Book Review: The William Hoy Story

Written by Nancy Churnin; Pictures by Jez Tuya

By Amanda Elshahawi, Creator, Enchanted Literacy October 16, 2021

Recommended Ages 5 - 9 years

The world series is almost here. As a family, we found that even though we are not avid baseball fans, going to Yankee Stadium to watch a game is still a great experience. The music, food, engaging group mindset rooting for the home team creates an exciting atmosphere to be in. My daughter is just learning the basics of the sport and I find myself learning with her. In our research, we came across the story of William Hoy, a baseball player born in 1862, who is deaf. There is a great picture book written about his life and how he changed the way baseball is played today. 

In this illustrated true story, we meet William Hoy, a boy from Ohio who contracted meningitis resulting in hearing loss at the age of 3. With a love of baseball early on he happily signed with his first professional baseball team in 1886, after graduating college. Though a talented baseball player, William faced difficulties on the field. When up to bat, he was too far away to read the umpire's lips which resulted in poor plays. William decided to make a plan. He drew up different signs on paper he presented them to the Umpire. They created signals for strikes, safe and out! The picture book goes on to share what else William does with his team that not only helped their ability to be inclusive but created opportunities for growth and more enjoyment for the fans. 

This book is packed with words and information while maintaining a balance with bright illustrations bringing to life the late 1800s baseball era. At the end of the story, the author provides more information on William Hoy and a quick reference timeline of his life. There are several points in the story where William is being teased and bullied. This provides a great talking point, you can ask your child to identify how William handled people’s poor behavior towards him, and ways that the situation should have been handled.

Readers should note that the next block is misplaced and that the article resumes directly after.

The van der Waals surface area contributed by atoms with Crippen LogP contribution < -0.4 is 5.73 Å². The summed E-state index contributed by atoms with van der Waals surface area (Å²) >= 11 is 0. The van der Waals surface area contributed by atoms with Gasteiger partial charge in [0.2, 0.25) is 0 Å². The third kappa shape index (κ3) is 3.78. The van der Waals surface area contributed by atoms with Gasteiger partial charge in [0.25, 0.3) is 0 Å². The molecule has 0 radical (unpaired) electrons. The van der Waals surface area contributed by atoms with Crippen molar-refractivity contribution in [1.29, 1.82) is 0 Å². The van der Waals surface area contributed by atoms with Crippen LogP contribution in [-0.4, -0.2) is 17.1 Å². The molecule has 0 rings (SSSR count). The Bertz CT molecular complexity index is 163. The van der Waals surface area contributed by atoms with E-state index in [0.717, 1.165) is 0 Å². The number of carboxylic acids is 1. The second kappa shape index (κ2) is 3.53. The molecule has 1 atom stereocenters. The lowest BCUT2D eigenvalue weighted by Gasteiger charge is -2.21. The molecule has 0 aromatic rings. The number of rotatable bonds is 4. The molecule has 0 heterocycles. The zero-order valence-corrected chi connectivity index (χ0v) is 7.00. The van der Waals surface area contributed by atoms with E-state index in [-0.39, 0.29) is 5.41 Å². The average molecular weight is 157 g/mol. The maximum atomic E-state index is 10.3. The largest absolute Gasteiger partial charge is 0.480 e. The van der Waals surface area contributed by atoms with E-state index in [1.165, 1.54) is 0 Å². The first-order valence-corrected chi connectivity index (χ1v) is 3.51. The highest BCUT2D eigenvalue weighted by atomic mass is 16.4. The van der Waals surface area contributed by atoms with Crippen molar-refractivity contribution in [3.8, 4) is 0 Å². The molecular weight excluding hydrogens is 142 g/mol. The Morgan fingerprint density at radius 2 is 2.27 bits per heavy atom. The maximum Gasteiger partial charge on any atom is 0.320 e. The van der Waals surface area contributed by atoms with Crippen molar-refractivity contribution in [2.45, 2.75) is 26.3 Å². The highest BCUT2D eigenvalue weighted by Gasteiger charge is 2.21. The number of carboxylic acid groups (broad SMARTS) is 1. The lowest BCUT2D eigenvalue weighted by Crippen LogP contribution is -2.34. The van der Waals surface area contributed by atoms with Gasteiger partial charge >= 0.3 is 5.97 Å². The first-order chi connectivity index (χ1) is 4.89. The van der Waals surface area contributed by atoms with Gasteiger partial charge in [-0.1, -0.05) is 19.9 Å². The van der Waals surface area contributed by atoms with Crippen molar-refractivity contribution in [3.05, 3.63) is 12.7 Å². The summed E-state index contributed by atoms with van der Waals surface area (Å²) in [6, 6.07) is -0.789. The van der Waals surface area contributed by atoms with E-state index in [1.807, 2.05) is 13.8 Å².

This is a great story to read to help teach your kid not only fun history of baseball, but to expand their education on inclusivity and deaf culture. Let it inspire you to research other sports figures who have a disability, or the American with Disability Act and how it changes the lives of people with disabilities. I also recommend pairing this book with a good old fashion baseball game before the season is over. Or make some caramel popcorn, grab some peanuts and enjoy a picnic outside while you read. You can also take this time to learn some American sign language yourself. There are great resources online to give you a boost!

Amanda is a preschool teacher, mother and avid Central Park picnicker. She values community and is an advocate for families in the foster care system. One day she hopes to publish a children's book of her own. In the meantime, you can follow her Instagram, Enchanted Literacy, which encourages imagination and passion for reading.

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